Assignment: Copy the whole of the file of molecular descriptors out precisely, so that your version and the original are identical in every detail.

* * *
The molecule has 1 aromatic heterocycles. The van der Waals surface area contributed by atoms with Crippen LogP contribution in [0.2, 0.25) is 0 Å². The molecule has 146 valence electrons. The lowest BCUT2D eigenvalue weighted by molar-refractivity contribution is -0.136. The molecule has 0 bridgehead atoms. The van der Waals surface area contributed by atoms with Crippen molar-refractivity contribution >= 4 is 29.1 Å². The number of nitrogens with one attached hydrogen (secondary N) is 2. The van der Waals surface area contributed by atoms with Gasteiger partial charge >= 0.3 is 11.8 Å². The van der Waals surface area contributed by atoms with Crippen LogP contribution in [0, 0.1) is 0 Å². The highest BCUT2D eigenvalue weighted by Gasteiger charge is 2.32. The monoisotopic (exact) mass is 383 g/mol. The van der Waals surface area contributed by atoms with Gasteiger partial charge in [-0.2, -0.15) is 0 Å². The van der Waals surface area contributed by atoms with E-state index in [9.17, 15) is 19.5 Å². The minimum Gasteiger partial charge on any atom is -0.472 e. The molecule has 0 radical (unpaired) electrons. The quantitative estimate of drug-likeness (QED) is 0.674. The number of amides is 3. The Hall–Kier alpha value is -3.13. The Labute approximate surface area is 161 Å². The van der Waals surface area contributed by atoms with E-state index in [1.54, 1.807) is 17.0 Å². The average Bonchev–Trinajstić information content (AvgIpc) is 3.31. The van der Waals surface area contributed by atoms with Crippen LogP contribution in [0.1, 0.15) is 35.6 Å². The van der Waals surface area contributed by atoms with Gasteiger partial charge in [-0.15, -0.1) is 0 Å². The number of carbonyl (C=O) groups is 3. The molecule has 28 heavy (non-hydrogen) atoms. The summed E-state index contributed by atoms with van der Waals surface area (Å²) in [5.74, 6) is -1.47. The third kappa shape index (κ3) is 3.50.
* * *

The molecule has 1 aromatic heterocycles. The van der Waals surface area contributed by atoms with Crippen LogP contribution in [0.2, 0.25) is 0 Å². The molecule has 146 valence electrons. The lowest BCUT2D eigenvalue weighted by molar-refractivity contribution is -0.136. The molecule has 0 bridgehead atoms. The van der Waals surface area contributed by atoms with Crippen molar-refractivity contribution >= 4 is 29.1 Å². The number of nitrogens with one attached hydrogen (secondary N) is 2. The van der Waals surface area contributed by atoms with Gasteiger partial charge >= 0.3 is 11.8 Å². The van der Waals surface area contributed by atoms with Crippen LogP contribution in [0, 0.1) is 0 Å². The highest BCUT2D eigenvalue weighted by Gasteiger charge is 2.32. The monoisotopic (exact) mass is 383 g/mol. The van der Waals surface area contributed by atoms with Gasteiger partial charge in [-0.2, -0.15) is 0 Å². The van der Waals surface area contributed by atoms with E-state index in [9.17, 15) is 19.5 Å². The minimum Gasteiger partial charge on any atom is -0.472 e. The molecule has 0 radical (unpaired) electrons. The quantitative estimate of drug-likeness (QED) is 0.674. The number of amides is 3. The Hall–Kier alpha value is -3.13. The Labute approximate surface area is 161 Å². The van der Waals surface area contributed by atoms with E-state index in [1.54, 1.807) is 17.0 Å². The average Bonchev–Trinajstić information content (AvgIpc) is 3.31. The van der Waals surface area contributed by atoms with Crippen LogP contribution in [0.1, 0.15) is 35.6 Å². The van der Waals surface area contributed by atoms with Gasteiger partial charge in [-0.15, -0.1) is 0 Å². The number of carbonyl (C=O) groups is 3. The molecule has 28 heavy (non-hydrogen) atoms. The summed E-state index contributed by atoms with van der Waals surface area (Å²) in [5.74, 6) is -1.47. The third kappa shape index (κ3) is 3.50.